An estimated 1,800 women ran for a cause Sunday in the seventh Girlfriends Half Marathon. Organizer Sherri McMillan of Northwest Personal Fitness in downtown Vancouver said the event raised more than $20,000 for Susan G. Komen for the Cure and ...
Breast Cancer Awareness
Each year, more than 200,000 women in the U.S. are diagnosed with breast cancer, including thousands of women in Washington. In honor of their fight — and as part of National Breast Cancer Awareness Month — The Columbian published this collection of stories about the women who have received breast cancer diagnoses, the science and technological advances for treating them and the community that supports them.
By Marilynn Marchione, Associated Press
December 12, 2013 10:11 a.m.
SAN ANTONIO — Exercise might help women beat breast cancer. Researchers found it can ease the achy joints and muscle pain that lead many patients to quit taking medicines that treat the disease and lower the risk of a recurrence.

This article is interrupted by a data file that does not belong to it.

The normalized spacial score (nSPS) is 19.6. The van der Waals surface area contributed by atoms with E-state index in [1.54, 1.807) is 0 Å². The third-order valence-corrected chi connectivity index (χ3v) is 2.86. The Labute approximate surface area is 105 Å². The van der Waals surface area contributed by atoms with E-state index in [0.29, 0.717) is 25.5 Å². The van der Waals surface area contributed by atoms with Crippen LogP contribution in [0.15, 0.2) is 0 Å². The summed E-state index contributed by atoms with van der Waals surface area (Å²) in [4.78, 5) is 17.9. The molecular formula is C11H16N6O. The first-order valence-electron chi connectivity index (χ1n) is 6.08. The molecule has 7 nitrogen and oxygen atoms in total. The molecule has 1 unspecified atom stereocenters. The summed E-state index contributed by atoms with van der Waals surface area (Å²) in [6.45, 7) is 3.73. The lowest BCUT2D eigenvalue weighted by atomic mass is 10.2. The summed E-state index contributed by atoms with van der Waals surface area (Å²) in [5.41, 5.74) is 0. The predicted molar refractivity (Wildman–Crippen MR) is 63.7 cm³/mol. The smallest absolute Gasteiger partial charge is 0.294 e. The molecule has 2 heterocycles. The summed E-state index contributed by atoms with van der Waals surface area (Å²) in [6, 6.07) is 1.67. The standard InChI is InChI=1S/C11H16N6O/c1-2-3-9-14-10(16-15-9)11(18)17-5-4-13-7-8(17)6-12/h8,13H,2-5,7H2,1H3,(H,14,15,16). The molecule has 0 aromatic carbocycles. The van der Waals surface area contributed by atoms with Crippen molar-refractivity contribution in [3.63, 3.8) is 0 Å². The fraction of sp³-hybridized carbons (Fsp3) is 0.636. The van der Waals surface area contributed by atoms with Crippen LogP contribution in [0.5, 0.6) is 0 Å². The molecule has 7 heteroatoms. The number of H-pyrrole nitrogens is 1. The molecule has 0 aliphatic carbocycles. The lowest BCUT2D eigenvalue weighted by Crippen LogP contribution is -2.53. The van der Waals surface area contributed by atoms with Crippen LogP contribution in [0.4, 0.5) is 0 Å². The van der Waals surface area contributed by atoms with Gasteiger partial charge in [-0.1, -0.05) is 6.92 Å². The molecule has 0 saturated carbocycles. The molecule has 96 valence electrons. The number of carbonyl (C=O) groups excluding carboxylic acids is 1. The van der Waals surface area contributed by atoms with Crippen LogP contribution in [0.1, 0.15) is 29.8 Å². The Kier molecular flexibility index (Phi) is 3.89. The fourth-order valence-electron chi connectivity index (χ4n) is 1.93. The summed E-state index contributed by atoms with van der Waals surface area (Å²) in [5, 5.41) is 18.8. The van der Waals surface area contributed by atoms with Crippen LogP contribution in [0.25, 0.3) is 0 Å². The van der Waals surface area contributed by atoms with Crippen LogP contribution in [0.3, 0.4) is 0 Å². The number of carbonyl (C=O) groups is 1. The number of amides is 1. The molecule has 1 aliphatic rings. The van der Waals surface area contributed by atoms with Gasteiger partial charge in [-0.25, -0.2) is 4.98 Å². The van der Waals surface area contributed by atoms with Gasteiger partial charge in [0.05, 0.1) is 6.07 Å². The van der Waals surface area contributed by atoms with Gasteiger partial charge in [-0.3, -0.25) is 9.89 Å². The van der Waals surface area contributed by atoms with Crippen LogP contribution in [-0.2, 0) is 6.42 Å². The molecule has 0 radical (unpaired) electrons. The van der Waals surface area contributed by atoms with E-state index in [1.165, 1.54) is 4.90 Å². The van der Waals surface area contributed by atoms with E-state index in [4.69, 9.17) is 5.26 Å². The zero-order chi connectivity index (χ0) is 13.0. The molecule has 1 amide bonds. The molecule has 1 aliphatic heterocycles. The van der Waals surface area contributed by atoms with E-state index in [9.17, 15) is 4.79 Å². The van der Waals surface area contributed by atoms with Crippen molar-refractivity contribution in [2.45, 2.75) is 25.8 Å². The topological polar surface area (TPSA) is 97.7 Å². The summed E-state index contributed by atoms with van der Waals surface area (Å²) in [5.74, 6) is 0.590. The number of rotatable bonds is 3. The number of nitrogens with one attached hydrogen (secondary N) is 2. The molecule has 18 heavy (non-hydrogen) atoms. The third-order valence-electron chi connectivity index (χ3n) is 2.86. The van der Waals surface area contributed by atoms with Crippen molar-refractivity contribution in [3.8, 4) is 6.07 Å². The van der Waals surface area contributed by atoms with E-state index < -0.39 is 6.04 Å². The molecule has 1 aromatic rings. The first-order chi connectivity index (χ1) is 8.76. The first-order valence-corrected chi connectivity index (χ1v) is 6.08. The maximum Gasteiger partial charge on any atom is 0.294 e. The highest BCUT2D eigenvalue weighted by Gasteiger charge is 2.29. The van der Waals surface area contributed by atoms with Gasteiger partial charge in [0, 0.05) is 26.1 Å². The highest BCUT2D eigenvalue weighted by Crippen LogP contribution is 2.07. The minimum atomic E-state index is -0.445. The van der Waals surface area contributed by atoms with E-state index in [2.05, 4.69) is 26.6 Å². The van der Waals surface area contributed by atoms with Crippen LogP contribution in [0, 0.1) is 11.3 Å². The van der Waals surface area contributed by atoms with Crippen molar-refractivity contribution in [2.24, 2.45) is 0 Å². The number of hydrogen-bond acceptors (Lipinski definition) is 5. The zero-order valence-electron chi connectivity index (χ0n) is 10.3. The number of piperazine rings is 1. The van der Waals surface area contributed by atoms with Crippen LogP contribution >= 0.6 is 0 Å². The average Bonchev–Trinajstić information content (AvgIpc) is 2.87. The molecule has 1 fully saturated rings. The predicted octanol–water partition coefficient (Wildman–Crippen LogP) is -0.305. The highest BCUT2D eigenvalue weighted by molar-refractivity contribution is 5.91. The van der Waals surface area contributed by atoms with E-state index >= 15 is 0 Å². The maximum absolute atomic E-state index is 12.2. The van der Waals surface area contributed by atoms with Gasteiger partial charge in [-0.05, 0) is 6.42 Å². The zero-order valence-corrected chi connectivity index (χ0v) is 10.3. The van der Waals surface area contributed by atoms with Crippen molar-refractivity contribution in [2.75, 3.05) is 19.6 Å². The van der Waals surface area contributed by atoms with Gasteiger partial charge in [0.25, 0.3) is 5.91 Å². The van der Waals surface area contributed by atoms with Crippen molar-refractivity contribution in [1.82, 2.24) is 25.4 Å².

Northcrest — During National Breast Cancer Awareness Month, you've probably spotted pink ribbons and pink T-shirts, but how about pink ambulances? Two American Medical Response of Southwest Washington ambulances got fresh splashes of color this month to support the battle against breast cancer. Along with the pink-striped emergency rescue vehicles, paramedics will be wearing pink shirts this month, which they purchased themselves as a fundraiser that has already brought in more than $750.
Read our Coping with Cancer series, featuring Krista Colvin. Colvin is widely known as an organizing maven. Her Web site has a wide following, and she has appeared regularly on television. In 2010, though, the then 43-year-old Camas resident was confronted with something that threw off the routines that ordered her life: a diagnosis of breast cancer.